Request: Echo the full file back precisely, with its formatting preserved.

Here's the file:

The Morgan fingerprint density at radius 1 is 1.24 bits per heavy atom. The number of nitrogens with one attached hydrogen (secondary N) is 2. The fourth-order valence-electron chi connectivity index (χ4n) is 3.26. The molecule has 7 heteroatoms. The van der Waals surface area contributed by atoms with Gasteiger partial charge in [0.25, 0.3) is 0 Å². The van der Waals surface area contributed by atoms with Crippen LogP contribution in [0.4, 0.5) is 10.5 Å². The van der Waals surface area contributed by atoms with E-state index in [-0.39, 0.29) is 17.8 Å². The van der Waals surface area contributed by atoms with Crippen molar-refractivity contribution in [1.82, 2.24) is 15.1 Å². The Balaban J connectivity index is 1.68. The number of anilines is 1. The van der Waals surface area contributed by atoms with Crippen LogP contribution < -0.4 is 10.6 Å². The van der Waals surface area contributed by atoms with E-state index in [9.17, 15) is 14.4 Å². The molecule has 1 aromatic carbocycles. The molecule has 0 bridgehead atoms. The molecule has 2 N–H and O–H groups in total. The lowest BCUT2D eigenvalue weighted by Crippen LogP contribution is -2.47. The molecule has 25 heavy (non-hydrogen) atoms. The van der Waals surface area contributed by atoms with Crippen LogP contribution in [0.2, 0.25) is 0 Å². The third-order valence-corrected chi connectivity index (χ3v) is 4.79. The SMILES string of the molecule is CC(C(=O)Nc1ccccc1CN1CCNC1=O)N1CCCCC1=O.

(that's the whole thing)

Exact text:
The Morgan fingerprint density at radius 1 is 1.24 bits per heavy atom. The number of nitrogens with one attached hydrogen (secondary N) is 2. The fourth-order valence-electron chi connectivity index (χ4n) is 3.26. The molecule has 7 heteroatoms. The van der Waals surface area contributed by atoms with Gasteiger partial charge in [0.25, 0.3) is 0 Å². The van der Waals surface area contributed by atoms with Crippen LogP contribution in [0.4, 0.5) is 10.5 Å². The van der Waals surface area contributed by atoms with E-state index in [-0.39, 0.29) is 17.8 Å². The van der Waals surface area contributed by atoms with Crippen molar-refractivity contribution in [1.82, 2.24) is 15.1 Å². The Balaban J connectivity index is 1.68. The number of anilines is 1. The van der Waals surface area contributed by atoms with Crippen LogP contribution < -0.4 is 10.6 Å². The van der Waals surface area contributed by atoms with E-state index in [9.17, 15) is 14.4 Å². The molecule has 1 aromatic carbocycles. The molecule has 0 bridgehead atoms. The molecule has 2 N–H and O–H groups in total. The lowest BCUT2D eigenvalue weighted by Crippen LogP contribution is -2.47. The molecule has 25 heavy (non-hydrogen) atoms. The van der Waals surface area contributed by atoms with Crippen LogP contribution in [0.2, 0.25) is 0 Å². The third-order valence-corrected chi connectivity index (χ3v) is 4.79. The SMILES string of the molecule is CC(C(=O)Nc1ccccc1CN1CCNC1=O)N1CCCCC1=O.